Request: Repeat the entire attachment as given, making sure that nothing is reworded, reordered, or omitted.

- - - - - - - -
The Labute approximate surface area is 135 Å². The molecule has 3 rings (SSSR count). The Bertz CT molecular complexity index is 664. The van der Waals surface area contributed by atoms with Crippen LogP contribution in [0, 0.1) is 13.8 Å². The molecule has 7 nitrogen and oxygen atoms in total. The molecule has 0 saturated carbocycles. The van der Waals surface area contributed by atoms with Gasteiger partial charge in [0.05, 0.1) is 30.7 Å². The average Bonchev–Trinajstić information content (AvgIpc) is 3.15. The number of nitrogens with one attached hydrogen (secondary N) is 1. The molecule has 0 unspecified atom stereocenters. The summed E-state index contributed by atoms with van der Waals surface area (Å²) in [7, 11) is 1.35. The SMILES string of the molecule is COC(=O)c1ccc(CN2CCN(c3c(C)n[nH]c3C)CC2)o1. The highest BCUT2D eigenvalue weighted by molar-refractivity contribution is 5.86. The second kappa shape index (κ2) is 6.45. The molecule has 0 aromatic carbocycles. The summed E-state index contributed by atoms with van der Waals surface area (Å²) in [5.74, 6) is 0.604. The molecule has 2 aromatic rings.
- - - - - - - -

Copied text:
The Labute approximate surface area is 135 Å². The molecule has 3 rings (SSSR count). The Bertz CT molecular complexity index is 664. The van der Waals surface area contributed by atoms with Crippen LogP contribution in [0, 0.1) is 13.8 Å². The molecule has 7 nitrogen and oxygen atoms in total. The molecule has 0 saturated carbocycles. The van der Waals surface area contributed by atoms with Gasteiger partial charge in [0.05, 0.1) is 30.7 Å². The average Bonchev–Trinajstić information content (AvgIpc) is 3.15. The number of nitrogens with one attached hydrogen (secondary N) is 1. The molecule has 0 unspecified atom stereocenters. The summed E-state index contributed by atoms with van der Waals surface area (Å²) in [7, 11) is 1.35. The SMILES string of the molecule is COC(=O)c1ccc(CN2CCN(c3c(C)n[nH]c3C)CC2)o1. The highest BCUT2D eigenvalue weighted by molar-refractivity contribution is 5.86. The second kappa shape index (κ2) is 6.45. The molecule has 0 aromatic carbocycles. The summed E-state index contributed by atoms with van der Waals surface area (Å²) in [5.74, 6) is 0.604. The molecule has 2 aromatic rings.